Use this URL to cite or link to this record in EThOS:
Title: Development and evaluation of environmental interventions on green space utilisation to promote health and well-being
Author: Roberts, Hannah Elaine
ISNI:       0000 0004 7225 2303
Awarding Body: University of Leeds
Current Institution: University of Leeds
Date of Award: 2017
Availability of Full Text:
Access from EThOS:
Access from Institution:
There is increasing recognition that the use of green space has a beneficial impact on health, and so understanding how this can be encouraged is important to maximise these benefits. The role of quality of green space in determining use has so far been under-researched. This evidence is vital for urban planners in designing health-promoting environments. In Chapter 2 of this thesis, previous environmental interventions to increase green space use were identified and the behaviour change techniques employed were described. While the results were promising, the use of multiple techniques and poor standard of reporting prevents specific effective techniques being recommended. Chapter 3 explores the relationship between park features, park satisfaction and park use, using data from a sub-sample of the Born in Bradford cohort (n= 620) and quality audit data from 41 parks in Bradford. Amenities and usability were found to be positively associated with park satisfaction, while incivilities were shown to be negatively associated with park satisfaction and park use. In Chapter 4 a qualitative study was conducted to explore preferences for park features. Differences in preference were observed between users and non-users of the park. It is recommended that interventions in green spaces are designed with input from the community in order to capture the social context and maximise acceptability. Chapter 5 therefore presents a pilot study of the early stages of the co-design of an environmental intervention in a green space whereby priorities for improvement were identified and refined with involvement from the community. The approach was deemed acceptable, and a number of recommendations for future co-design processes were made.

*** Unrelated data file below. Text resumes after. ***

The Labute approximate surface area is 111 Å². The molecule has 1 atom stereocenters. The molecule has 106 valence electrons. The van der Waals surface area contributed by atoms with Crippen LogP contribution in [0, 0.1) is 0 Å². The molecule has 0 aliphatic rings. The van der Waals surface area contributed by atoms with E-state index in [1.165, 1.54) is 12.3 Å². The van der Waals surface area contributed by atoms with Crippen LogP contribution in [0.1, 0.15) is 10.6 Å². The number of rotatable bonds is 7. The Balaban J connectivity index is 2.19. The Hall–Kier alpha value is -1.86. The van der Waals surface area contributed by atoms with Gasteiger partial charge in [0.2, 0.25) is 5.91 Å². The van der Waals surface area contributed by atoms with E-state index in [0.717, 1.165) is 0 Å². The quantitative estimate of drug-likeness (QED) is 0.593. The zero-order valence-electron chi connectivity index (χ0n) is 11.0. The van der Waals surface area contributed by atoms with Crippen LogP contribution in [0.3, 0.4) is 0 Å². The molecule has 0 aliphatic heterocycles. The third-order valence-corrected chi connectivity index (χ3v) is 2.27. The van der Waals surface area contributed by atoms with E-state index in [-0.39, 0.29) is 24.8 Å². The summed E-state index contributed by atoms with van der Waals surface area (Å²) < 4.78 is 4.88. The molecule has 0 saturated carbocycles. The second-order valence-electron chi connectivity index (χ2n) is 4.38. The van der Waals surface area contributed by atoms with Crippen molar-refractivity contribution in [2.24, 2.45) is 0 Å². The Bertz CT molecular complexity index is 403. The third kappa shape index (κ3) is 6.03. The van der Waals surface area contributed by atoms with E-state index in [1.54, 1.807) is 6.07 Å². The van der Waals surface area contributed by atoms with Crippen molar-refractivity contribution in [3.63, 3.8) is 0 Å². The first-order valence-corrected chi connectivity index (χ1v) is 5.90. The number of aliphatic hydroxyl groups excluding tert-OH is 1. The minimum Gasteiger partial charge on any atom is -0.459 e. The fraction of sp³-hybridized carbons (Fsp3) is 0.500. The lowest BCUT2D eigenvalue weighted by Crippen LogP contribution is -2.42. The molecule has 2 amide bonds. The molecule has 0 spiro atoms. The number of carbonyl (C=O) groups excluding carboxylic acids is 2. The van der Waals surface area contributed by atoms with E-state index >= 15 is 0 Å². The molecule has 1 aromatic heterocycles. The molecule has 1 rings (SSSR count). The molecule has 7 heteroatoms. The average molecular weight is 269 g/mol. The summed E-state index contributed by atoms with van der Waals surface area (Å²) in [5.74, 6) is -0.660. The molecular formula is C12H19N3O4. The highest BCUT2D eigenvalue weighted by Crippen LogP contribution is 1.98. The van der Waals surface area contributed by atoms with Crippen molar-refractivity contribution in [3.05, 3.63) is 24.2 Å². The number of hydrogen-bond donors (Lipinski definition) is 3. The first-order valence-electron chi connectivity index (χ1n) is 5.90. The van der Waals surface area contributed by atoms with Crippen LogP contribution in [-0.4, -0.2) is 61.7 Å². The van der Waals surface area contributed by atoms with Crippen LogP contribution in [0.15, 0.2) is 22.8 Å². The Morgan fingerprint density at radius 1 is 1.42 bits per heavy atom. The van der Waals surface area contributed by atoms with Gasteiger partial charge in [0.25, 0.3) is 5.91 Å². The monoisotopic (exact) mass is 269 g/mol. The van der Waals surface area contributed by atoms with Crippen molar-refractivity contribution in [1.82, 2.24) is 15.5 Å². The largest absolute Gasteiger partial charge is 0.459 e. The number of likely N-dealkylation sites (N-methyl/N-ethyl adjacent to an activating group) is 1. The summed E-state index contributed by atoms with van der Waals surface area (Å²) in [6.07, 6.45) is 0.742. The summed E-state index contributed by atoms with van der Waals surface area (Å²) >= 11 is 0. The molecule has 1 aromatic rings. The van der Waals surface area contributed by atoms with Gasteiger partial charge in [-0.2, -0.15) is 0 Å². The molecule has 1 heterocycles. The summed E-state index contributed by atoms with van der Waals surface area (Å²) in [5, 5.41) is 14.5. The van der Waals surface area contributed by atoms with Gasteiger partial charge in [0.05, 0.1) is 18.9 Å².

Supervisor: Kellar, Ian ; McEachan, Rosie ; Conner, Mark ; Ballas, Dimitris Sponsor: Not available
Qualification Name: Thesis (Ph.D.) Qualification Level: Doctoral
EThOS ID:  DOI: Not available